Also, why aren't weights used in these recipes? The variance between your cup of flour, my cup of flour and someone else's cup of flour can be as much as 25%.

Totally agree with you about using lots of flour. As I saw recently at Keste, flour is your friend when it comes to these totally wet doughs.

As it so happens, I made Lahey's no-knead crust this weekend.  It's wet, but not impossibly so.  Still, I wouldn't bother with constructing the pizza on the screamin' hot stone--if you find the dough to wet to transfer by peel, just make the pizza on a piece of parchment.  The crust will set very quickly on the preheated stone, and you can slide the parchment out to get all the benefits of the hot, moisture-absorbing stone.  If I tried to top the pizza on the stone, I'd probably burn myself!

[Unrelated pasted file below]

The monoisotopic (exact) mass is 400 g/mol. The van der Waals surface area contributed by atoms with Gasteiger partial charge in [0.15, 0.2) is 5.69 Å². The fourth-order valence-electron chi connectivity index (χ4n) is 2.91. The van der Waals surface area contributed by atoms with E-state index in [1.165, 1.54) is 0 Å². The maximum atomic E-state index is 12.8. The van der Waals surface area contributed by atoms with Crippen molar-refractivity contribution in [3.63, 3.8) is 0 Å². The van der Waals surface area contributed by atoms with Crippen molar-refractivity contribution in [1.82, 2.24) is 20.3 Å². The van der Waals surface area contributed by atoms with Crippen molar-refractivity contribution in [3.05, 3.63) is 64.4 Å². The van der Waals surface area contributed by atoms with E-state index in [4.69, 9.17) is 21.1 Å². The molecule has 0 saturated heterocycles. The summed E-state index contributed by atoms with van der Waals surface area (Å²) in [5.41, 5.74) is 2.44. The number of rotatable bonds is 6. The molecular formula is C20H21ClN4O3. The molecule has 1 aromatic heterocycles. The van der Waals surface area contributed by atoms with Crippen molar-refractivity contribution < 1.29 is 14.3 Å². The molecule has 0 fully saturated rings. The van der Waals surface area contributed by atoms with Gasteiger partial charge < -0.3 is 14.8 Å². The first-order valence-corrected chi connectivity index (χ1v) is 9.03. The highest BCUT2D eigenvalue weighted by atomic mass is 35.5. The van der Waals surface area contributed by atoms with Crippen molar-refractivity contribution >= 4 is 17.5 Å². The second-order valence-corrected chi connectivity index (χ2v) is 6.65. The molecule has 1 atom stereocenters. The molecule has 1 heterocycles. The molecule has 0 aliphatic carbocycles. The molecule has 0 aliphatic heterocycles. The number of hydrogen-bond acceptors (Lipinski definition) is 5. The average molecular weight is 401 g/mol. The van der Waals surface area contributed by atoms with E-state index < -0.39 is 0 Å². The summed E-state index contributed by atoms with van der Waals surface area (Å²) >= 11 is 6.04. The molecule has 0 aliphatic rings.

Exactly my feelings. Parchment is your friend. I've had too many pizzas not make it all the way off the stone, and cleaning pizza off an oven door/floor is no fun.

Mitch Weinstein aka "weinoo"

Tasty Travails - My Blog

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I always make my pizza dough no-knead. I do 70% hydration with AP flour (or "00 for pizza" when I can find it), perhaps 0.05% SAF yeast and no salt. Just enough mixing to get the lumps out. Then I ferment for around 12 hours and retard for several days (or, if I am going to use it right away, I ferment for around 24 hours).

Wet doughs can be difficult to work with.

One thing I've noticed is that most home pizza-makers like to maximize the size of their pizzas. I know I do this. Why make a 10 inch Neapolitan-style pizza when you can cover the whole pizza stone and make a pizza the size and shape of a quarter-sheet? Usually it's just more convenient for me to make one big pizza instead of two small ones. The problem is that, the larger the pizza, the more likely it is to stick to the peel, etc. This is not only due to the increased drag due to a larger wet surface area contacting the peel, but also because it takes longer to top the pizza and so it sits on the peel longer.